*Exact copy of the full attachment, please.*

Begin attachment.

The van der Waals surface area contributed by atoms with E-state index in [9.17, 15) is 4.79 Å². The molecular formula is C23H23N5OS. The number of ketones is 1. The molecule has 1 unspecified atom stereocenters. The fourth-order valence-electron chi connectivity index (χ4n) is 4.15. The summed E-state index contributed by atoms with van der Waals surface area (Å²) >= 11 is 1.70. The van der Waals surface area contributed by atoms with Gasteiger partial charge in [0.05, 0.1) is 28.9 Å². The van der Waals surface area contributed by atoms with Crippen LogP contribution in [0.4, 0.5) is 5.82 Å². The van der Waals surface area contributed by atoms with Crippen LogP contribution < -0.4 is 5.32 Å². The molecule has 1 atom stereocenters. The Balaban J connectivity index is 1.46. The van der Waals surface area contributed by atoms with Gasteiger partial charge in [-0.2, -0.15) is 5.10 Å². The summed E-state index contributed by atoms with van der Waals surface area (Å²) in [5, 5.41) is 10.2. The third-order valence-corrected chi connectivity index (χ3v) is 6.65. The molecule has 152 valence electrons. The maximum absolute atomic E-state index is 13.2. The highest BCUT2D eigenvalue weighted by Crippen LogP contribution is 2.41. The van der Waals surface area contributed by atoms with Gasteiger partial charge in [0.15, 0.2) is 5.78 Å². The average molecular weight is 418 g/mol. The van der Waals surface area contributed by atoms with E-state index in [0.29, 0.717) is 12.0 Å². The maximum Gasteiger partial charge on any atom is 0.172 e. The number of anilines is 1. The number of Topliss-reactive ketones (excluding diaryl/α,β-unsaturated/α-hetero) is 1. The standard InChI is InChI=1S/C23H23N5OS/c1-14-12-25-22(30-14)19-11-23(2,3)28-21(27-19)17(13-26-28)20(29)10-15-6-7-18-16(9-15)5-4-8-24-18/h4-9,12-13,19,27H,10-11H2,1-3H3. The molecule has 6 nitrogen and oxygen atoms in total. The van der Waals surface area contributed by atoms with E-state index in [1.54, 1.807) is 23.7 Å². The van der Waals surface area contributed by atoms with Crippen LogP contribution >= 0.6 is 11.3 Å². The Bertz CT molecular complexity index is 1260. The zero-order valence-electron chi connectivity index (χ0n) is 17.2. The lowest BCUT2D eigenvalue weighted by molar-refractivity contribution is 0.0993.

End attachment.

The van der Waals surface area contributed by atoms with E-state index in [9.17, 15) is 4.79 Å². The molecular formula is C23H23N5OS. The number of ketones is 1. The molecule has 1 unspecified atom stereocenters. The fourth-order valence-electron chi connectivity index (χ4n) is 4.15. The summed E-state index contributed by atoms with van der Waals surface area (Å²) >= 11 is 1.70. The van der Waals surface area contributed by atoms with Gasteiger partial charge in [0.05, 0.1) is 28.9 Å². The van der Waals surface area contributed by atoms with Crippen LogP contribution in [0.4, 0.5) is 5.82 Å². The van der Waals surface area contributed by atoms with Crippen LogP contribution < -0.4 is 5.32 Å². The molecule has 1 atom stereocenters. The Balaban J connectivity index is 1.46. The van der Waals surface area contributed by atoms with Gasteiger partial charge in [-0.2, -0.15) is 5.10 Å². The summed E-state index contributed by atoms with van der Waals surface area (Å²) in [5, 5.41) is 10.2. The third-order valence-corrected chi connectivity index (χ3v) is 6.65. The molecule has 152 valence electrons. The maximum absolute atomic E-state index is 13.2. The highest BCUT2D eigenvalue weighted by Crippen LogP contribution is 2.41. The van der Waals surface area contributed by atoms with Gasteiger partial charge in [0.15, 0.2) is 5.78 Å². The average molecular weight is 418 g/mol. The van der Waals surface area contributed by atoms with E-state index in [0.29, 0.717) is 12.0 Å². The maximum Gasteiger partial charge on any atom is 0.172 e. The number of anilines is 1. The number of Topliss-reactive ketones (excluding diaryl/α,β-unsaturated/α-hetero) is 1. The standard InChI is InChI=1S/C23H23N5OS/c1-14-12-25-22(30-14)19-11-23(2,3)28-21(27-19)17(13-26-28)20(29)10-15-6-7-18-16(9-15)5-4-8-24-18/h4-9,12-13,19,27H,10-11H2,1-3H3. The molecule has 6 nitrogen and oxygen atoms in total. The van der Waals surface area contributed by atoms with E-state index in [1.54, 1.807) is 23.7 Å². The van der Waals surface area contributed by atoms with Crippen LogP contribution >= 0.6 is 11.3 Å². The Bertz CT molecular complexity index is 1260. The zero-order valence-electron chi connectivity index (χ0n) is 17.2. The lowest BCUT2D eigenvalue weighted by molar-refractivity contribution is 0.0993.